Two women injured in a boating accident off Keeywadin Island Wednesday may be the last medical passengers transported by Marco Island’s old rescue boat.
While the women were being shuttled to a waiting ambulance on backboards stretched between the forward gunwales of the old boat, a new 34-foot, 3-inch MedStorm rescue vessel was rolling onto Marco Island.
The vessel, designated “Boat 50” for Marco’s Fire Station, was lowered into the water at Rose Marina and docked at Walker’s Hideaway Marina next to Marco Island’s Fire Station 51.
Fire Chief Mike Murphy said the new boat should be in service by Feb. 3.
“The new vessel is well equipped to handle boating emergencies and superlative patient care and rescue,” said Murphy as he inspected the advanced life support treatment area.
Two or three patients on backboards can receive emergency medical treatment while the boat is in transit to landside transportation, he said.
Captain Tom Bogan of the Fire Department will be responsible for staff training and vessel operations.
On Wednesday, Bogan worked with Mike Welsh, project manager from MetalCraft Marine that designed and produced the vessel. Welsh flew to Marco while the boat was transported 1,600-miles from Kingston, Ontario, where it was assembled.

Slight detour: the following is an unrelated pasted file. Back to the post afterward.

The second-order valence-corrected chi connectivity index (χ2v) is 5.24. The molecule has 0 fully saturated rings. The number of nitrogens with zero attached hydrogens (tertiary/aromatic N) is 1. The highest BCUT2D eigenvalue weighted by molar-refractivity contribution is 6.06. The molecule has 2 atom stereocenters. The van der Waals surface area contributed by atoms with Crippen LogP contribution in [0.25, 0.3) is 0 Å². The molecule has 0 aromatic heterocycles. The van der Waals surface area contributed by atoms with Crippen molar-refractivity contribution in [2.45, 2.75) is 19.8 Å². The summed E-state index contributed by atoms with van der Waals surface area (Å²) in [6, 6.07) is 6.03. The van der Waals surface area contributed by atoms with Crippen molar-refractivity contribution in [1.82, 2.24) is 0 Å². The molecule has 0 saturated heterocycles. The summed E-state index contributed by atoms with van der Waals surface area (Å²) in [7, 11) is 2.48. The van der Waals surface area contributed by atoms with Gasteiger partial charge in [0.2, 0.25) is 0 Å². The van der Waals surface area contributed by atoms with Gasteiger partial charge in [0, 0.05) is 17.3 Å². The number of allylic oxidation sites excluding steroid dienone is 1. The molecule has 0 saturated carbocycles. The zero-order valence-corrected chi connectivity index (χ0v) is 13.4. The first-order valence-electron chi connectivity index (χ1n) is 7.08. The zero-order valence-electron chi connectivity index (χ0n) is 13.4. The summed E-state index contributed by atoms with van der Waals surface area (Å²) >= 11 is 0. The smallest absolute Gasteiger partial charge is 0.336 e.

The Medstorm was built in Canada but has all American-made parts and metal, he said. The aluminum vessel has a stern platform designed to float patients onto the craft. Powered by twin Alamarine Jet drives, it can reach a top speed of 42 mph.
Welsh demonstrated the vessel’s navigation and search capabilities including an infrared heat sensor that detects life forms floating in the water day or night. The vessel is equipped with underwater lights for night searches and docking.
Bogan said the distance from Station 51 on East Elkcam Circle to the Marco River is about a half mile. To the Gulf of Mexico, he estimated the distant to be about three miles.
In addition to rescue, the vessel can pump 1,500 gallons per minute through two bow mounted nozzles when aimed at burning vessels or fires on the shore. It also is equipped with 40 gallons of Class B foam for fire suppression.
A dock with lift will be constructed on the south side seawall of Station 51’s property to secure the boat when it is not in service.
It will take at least two weeks to ready the vessel. During that time, fire-rescue staff will conduct sea trials and training, and equip the vessel for service.
A dedication ceremony will be held at 3 p.m., Monday, Feb. 3, at the Marco Island Yacht Club. The public is invited and the Fire Department plans to allow individuals onto the vessel and perhaps offer short trips until nightfall.
The vessel will be christened the “J.W. Adams” in honor of Jerry Adams, a Marco firefighter/engineer, who lost his battle with cancer on Feb. 15, 2013.